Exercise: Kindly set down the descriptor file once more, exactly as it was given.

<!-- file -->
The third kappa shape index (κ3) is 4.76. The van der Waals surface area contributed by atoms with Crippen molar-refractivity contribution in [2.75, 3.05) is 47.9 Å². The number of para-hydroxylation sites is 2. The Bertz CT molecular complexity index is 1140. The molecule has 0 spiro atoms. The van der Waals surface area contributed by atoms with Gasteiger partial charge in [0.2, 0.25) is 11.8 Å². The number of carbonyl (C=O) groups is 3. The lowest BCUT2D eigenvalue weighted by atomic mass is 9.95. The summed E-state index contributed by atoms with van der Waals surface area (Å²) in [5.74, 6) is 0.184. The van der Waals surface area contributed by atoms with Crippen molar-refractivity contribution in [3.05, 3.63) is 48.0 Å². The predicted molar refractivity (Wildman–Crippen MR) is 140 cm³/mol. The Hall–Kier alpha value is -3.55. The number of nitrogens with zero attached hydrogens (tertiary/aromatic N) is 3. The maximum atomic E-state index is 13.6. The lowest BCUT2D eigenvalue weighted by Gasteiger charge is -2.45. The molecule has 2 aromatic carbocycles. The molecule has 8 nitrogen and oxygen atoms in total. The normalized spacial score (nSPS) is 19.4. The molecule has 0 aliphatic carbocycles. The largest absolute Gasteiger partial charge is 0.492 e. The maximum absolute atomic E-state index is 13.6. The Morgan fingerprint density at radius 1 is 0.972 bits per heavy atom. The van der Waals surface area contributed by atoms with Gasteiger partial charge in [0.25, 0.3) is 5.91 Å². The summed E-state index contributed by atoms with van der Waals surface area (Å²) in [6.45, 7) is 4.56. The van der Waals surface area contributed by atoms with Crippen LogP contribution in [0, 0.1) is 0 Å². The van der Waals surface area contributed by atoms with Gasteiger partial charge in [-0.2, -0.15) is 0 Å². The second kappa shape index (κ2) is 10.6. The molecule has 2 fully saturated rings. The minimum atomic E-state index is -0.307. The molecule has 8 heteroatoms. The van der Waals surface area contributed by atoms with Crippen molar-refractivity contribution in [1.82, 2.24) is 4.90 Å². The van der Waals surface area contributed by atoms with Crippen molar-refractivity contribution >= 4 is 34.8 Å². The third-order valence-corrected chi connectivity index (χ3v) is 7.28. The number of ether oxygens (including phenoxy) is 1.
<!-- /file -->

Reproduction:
The third kappa shape index (κ3) is 4.76. The van der Waals surface area contributed by atoms with Crippen molar-refractivity contribution in [2.75, 3.05) is 47.9 Å². The number of para-hydroxylation sites is 2. The Bertz CT molecular complexity index is 1140. The molecule has 0 spiro atoms. The van der Waals surface area contributed by atoms with Gasteiger partial charge in [0.2, 0.25) is 11.8 Å². The number of carbonyl (C=O) groups is 3. The lowest BCUT2D eigenvalue weighted by atomic mass is 9.95. The summed E-state index contributed by atoms with van der Waals surface area (Å²) in [5.74, 6) is 0.184. The van der Waals surface area contributed by atoms with Crippen molar-refractivity contribution in [3.05, 3.63) is 48.0 Å². The predicted molar refractivity (Wildman–Crippen MR) is 140 cm³/mol. The Hall–Kier alpha value is -3.55. The number of nitrogens with zero attached hydrogens (tertiary/aromatic N) is 3. The maximum atomic E-state index is 13.6. The lowest BCUT2D eigenvalue weighted by Gasteiger charge is -2.45. The molecule has 2 aromatic carbocycles. The molecule has 8 nitrogen and oxygen atoms in total. The normalized spacial score (nSPS) is 19.4. The molecule has 0 aliphatic carbocycles. The largest absolute Gasteiger partial charge is 0.492 e. The maximum absolute atomic E-state index is 13.6. The Morgan fingerprint density at radius 1 is 0.972 bits per heavy atom. The van der Waals surface area contributed by atoms with Gasteiger partial charge in [0.25, 0.3) is 5.91 Å². The summed E-state index contributed by atoms with van der Waals surface area (Å²) in [6.45, 7) is 4.56. The van der Waals surface area contributed by atoms with Crippen LogP contribution in [0, 0.1) is 0 Å². The van der Waals surface area contributed by atoms with Gasteiger partial charge in [-0.2, -0.15) is 0 Å². The second kappa shape index (κ2) is 10.6. The molecule has 2 fully saturated rings. The minimum atomic E-state index is -0.307. The molecule has 8 heteroatoms. The van der Waals surface area contributed by atoms with Crippen molar-refractivity contribution in [1.82, 2.24) is 4.90 Å². The van der Waals surface area contributed by atoms with Crippen molar-refractivity contribution >= 4 is 34.8 Å². The third-order valence-corrected chi connectivity index (χ3v) is 7.28. The number of ether oxygens (including phenoxy) is 1.